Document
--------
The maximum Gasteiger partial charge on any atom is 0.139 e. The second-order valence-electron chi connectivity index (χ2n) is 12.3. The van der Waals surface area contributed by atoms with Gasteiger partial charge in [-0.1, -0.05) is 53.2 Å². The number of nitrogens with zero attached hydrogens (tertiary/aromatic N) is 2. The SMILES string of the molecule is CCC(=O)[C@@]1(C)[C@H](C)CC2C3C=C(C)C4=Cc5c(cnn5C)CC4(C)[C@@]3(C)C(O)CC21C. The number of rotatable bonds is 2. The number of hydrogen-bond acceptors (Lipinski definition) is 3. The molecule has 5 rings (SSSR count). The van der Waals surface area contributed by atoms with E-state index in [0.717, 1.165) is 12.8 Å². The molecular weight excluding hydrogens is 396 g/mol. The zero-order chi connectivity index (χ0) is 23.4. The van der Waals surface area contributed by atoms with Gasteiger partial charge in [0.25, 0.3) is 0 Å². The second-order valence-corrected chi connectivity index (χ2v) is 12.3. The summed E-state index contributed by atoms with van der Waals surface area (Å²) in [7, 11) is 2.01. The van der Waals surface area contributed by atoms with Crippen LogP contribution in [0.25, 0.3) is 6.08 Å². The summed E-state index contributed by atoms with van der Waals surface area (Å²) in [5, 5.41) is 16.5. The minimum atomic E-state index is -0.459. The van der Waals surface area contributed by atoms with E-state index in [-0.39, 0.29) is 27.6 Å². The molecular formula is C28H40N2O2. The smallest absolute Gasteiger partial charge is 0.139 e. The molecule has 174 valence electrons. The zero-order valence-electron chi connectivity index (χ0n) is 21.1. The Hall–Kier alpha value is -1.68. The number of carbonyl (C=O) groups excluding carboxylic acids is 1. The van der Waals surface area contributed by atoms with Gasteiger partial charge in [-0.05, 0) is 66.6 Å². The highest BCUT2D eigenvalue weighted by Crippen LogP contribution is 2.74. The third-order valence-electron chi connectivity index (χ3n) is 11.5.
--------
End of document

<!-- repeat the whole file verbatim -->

The maximum Gasteiger partial charge on any atom is 0.139 e. The second-order valence-electron chi connectivity index (χ2n) is 12.3. The van der Waals surface area contributed by atoms with Gasteiger partial charge in [-0.1, -0.05) is 53.2 Å². The number of nitrogens with zero attached hydrogens (tertiary/aromatic N) is 2. The SMILES string of the molecule is CCC(=O)[C@@]1(C)[C@H](C)CC2C3C=C(C)C4=Cc5c(cnn5C)CC4(C)[C@@]3(C)C(O)CC21C. The number of rotatable bonds is 2. The number of hydrogen-bond acceptors (Lipinski definition) is 3. The molecule has 5 rings (SSSR count). The van der Waals surface area contributed by atoms with E-state index in [0.717, 1.165) is 12.8 Å². The molecular weight excluding hydrogens is 396 g/mol. The zero-order chi connectivity index (χ0) is 23.4. The van der Waals surface area contributed by atoms with Gasteiger partial charge in [0.25, 0.3) is 0 Å². The second-order valence-corrected chi connectivity index (χ2v) is 12.3. The summed E-state index contributed by atoms with van der Waals surface area (Å²) in [7, 11) is 2.01. The van der Waals surface area contributed by atoms with Crippen LogP contribution in [0.25, 0.3) is 6.08 Å². The summed E-state index contributed by atoms with van der Waals surface area (Å²) in [5, 5.41) is 16.5. The minimum atomic E-state index is -0.459. The van der Waals surface area contributed by atoms with E-state index in [-0.39, 0.29) is 27.6 Å². The molecular formula is C28H40N2O2. The smallest absolute Gasteiger partial charge is 0.139 e. The molecule has 174 valence electrons. The zero-order valence-electron chi connectivity index (χ0n) is 21.1. The Hall–Kier alpha value is -1.68. The number of carbonyl (C=O) groups excluding carboxylic acids is 1. The van der Waals surface area contributed by atoms with Gasteiger partial charge in [-0.05, 0) is 66.6 Å². The highest BCUT2D eigenvalue weighted by Crippen LogP contribution is 2.74. The third-order valence-electron chi connectivity index (χ3n) is 11.5.